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A bipartisan group of senators have introduced legislation to provide Medicare beneficiaries access to vaccines at no additional cost.

The Protecting Seniors through Immunizations Act of 2019 would improve access to all recommended vaccines for Medicare beneficiaries, including shingles and tetanus, diphtheria, and pertussis (Tdap), with the goal of helping to increase vaccination rates.

U.S. Sens. Shelley Moore Capito, R-W.Va., Mazie K. Hirono, D-Hawaii, and Sheldon Whitehouse, D-R.I., introduced the legislation.  

“While we often think of vaccines as something we get as children, more than 50,000 adults die from vaccine-preventable diseases each year,” Capito said in the release. “The Protecting Seniors through Immunizations Act of 2019 will help to increase awareness about recommended vaccines and reduce the financial hurdles – including high-cost sharing, which prevents too many seniors from this cost-effective means of reducing disease and saving lives.”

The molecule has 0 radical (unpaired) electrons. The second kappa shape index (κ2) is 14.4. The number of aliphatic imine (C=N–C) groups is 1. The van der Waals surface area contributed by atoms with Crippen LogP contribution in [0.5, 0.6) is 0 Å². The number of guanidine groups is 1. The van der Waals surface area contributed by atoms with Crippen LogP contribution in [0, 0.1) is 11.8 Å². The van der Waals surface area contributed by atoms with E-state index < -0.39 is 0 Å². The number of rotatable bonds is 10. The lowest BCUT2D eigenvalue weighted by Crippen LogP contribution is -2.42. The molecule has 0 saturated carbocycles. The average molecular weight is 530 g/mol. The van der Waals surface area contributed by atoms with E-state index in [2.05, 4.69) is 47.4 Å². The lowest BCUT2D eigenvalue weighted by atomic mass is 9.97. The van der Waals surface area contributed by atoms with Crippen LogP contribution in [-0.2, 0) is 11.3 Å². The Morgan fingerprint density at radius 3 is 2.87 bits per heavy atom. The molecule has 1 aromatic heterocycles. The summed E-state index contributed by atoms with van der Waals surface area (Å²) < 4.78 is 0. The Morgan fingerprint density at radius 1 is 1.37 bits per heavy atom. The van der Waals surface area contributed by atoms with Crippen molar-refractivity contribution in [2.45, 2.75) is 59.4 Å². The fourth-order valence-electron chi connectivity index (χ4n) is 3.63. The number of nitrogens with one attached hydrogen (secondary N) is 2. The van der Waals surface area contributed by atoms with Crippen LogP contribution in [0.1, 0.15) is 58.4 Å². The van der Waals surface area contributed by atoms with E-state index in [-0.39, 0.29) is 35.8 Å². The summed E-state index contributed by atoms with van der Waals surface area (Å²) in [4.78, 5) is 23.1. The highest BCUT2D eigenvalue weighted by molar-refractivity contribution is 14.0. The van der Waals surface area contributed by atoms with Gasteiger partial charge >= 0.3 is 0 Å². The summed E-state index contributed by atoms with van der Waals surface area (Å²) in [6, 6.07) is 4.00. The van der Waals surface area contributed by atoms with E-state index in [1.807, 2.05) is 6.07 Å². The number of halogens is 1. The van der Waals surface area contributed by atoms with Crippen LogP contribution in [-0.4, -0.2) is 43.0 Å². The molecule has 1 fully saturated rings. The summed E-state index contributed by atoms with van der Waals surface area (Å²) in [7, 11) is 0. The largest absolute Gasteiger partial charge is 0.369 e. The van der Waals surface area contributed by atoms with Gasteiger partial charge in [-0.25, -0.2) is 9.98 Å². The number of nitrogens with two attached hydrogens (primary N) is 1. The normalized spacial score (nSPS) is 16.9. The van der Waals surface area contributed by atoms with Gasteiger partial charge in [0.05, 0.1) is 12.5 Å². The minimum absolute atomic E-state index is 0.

Immunization coverage varies by vaccine under Medicare. Some immunizations, such as the flu, hepatitis B, and pneumococcal vaccines, are covered under Medicare Part B and available without additional out-of-pocket spending. Vaccines covered under Medicare Part D, including the shingles and Tdap vaccines, often require significant beneficiary cost-sharing, which in turn contributes to low uptake.

Vaccination rates remain low for both Tdap and shingles, the release said, and a 2018 study showed that higher out-of-pocket spending for these two vaccines was associated with higher rates of cancelled vaccinations, suggesting cost was a barrier.

In the study, if beneficiaries faced out-of-pocket spending of more than $50, they were nearly three times more likely to cancel the vaccination, compared with $0 cost-sharing.

— Email: wholdren@register-herald.com and follow on Twitter @WendyHoldren

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